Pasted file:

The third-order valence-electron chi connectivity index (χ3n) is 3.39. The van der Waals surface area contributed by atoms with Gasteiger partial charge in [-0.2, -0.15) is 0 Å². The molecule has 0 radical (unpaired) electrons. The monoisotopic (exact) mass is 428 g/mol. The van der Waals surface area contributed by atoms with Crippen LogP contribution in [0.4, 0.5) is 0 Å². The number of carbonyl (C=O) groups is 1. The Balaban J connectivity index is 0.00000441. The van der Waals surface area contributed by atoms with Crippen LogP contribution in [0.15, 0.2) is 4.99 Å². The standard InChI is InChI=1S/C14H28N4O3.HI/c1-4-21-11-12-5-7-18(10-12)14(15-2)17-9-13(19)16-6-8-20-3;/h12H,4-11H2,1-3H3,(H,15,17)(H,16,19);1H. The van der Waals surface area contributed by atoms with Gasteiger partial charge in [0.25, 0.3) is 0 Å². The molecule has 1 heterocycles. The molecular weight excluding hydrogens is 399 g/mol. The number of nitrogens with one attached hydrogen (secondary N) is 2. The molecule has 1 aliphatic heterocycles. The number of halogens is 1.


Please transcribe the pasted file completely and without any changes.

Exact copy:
The third-order valence-electron chi connectivity index (χ3n) is 3.39. The van der Waals surface area contributed by atoms with Gasteiger partial charge in [-0.2, -0.15) is 0 Å². The molecule has 0 radical (unpaired) electrons. The monoisotopic (exact) mass is 428 g/mol. The van der Waals surface area contributed by atoms with Crippen LogP contribution in [0.4, 0.5) is 0 Å². The number of carbonyl (C=O) groups is 1. The Balaban J connectivity index is 0.00000441. The van der Waals surface area contributed by atoms with Crippen LogP contribution in [0.15, 0.2) is 4.99 Å². The standard InChI is InChI=1S/C14H28N4O3.HI/c1-4-21-11-12-5-7-18(10-12)14(15-2)17-9-13(19)16-6-8-20-3;/h12H,4-11H2,1-3H3,(H,15,17)(H,16,19);1H. The van der Waals surface area contributed by atoms with Gasteiger partial charge in [0.25, 0.3) is 0 Å². The molecule has 1 heterocycles. The molecular weight excluding hydrogens is 399 g/mol. The number of nitrogens with one attached hydrogen (secondary N) is 2. The molecule has 1 aliphatic heterocycles. The number of halogens is 1.